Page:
We (checs and I) arrived about 10 minutes before Mass was scheduled to begin, and found an empty pew toward the rear of the (ahem) worship space. The church began filling up quickly, and there was a ever-increasing buzz of conversation as parishioners nattered and grommished to their neighbors in the pews near them. There was, properly, no processional/entrance hymn/gathering song (points added here)…..and except for a decidedly bored tone of voice from the presiding priest, things proceeded just inside the limits of the GIRM – until the Gospel.
the weirdest thing was that at the Responsorial Psalm, the cantor had to hike all the way from the cantor’s podium (on what would be the Epistle side of the sanctuary) to the ambo on the Gospel side, to lead the Psalm. Odd. Made for much dead air, so to speak.
At the Gospel, we the people were subjected to having to interject, at several points in the reading, a sung antiphon (the Gospel in question was the Woman at the Well, and the antiphon was “Give us living water…..”) to say it was weird doesn’t even begin to express it.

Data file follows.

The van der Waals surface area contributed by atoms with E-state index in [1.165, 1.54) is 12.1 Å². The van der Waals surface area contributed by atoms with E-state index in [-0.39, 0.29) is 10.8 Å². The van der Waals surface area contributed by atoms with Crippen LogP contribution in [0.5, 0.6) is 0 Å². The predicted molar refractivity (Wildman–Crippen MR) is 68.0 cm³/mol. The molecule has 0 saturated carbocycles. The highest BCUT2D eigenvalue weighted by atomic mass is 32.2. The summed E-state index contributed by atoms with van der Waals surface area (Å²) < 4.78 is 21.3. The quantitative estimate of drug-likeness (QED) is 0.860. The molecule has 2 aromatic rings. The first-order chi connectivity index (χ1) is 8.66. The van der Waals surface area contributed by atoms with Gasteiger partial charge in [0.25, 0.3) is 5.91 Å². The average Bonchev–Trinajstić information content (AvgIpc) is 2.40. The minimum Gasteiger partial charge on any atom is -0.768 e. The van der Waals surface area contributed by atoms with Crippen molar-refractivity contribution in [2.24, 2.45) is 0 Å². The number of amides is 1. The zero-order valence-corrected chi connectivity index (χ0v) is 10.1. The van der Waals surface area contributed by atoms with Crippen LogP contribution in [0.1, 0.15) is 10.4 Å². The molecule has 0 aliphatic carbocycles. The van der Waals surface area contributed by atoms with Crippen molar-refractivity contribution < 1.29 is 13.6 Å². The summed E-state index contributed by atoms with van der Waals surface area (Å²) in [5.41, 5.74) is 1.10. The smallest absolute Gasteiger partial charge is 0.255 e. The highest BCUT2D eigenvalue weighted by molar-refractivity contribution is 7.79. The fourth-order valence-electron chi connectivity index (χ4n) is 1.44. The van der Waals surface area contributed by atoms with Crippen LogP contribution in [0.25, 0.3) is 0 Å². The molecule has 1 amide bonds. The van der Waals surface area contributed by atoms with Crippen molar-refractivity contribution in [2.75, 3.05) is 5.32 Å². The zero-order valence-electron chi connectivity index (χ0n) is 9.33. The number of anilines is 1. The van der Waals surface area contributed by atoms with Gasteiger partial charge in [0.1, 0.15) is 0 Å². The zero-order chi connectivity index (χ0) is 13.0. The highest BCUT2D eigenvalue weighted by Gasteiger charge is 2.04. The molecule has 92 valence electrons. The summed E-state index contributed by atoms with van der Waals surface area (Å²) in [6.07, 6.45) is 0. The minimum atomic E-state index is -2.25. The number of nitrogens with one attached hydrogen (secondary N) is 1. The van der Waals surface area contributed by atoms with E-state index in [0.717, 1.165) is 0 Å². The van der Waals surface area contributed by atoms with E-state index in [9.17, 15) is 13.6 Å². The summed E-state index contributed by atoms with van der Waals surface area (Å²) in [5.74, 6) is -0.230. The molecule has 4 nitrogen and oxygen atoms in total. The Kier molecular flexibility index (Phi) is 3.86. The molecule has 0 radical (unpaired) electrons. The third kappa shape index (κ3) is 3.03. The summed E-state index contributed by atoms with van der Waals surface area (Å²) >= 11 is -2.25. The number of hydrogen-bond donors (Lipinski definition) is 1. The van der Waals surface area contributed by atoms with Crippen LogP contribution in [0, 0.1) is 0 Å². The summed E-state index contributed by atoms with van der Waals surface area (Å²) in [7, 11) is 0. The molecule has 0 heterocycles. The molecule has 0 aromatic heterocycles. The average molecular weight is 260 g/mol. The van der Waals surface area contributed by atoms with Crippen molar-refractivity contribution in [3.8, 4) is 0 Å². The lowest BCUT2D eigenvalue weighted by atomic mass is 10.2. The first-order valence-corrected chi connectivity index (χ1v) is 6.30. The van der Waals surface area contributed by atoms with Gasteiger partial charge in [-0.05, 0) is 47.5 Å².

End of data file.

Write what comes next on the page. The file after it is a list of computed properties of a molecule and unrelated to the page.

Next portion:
The altar servers did not sit in the sanctuary, but in the two front pews on either side of the center aisle, and when they were required to do things they had to enter the sanctuary, bow to the altar, do their thing, and then reverence the altar and go sit back down.
The homily was on the OT reading and I really felt as if I was being lectured, not instructed and/or inspired. It is so difficult to get anything coherent out of a homily when the person delivering it acts like they would rather be in Barbados (or staked to an anthill).
Eucharistic prayer OK….the sign of peace was rather too much like halftime or intermission (but then again I am a Byzantine and we don’t have any of that social nonsense while we’re supposed to be worshipping GOD)….I really only paid attention to the 5 or 6 people directly in front of me for Communion, but only a couple made any sign of reverence before receiving (checs excepted). Most people sat after receiving.
The strangest thing was after the final blessing, Father turned to the people and said (quite cheerfully) “Thank you all for coming so that we could celebrate the Eucharist.” There then commenced a mad scramble for the doors, most people being halfway out before the processional cross made it to the back of the (ahem) worship space.
My impression: I didn’t hear any heterodoxy on that particular Saturday evening, but it was decidedly uninspiring, and to hear a statement that made it sound as if the Mass being celebrated depended on the people’s presence was depressing. The general atmosphere was pretty blah even allowing for the fact that it is Lent. I think if I had to go there for any length of time I would probably be in danger of losing my faith.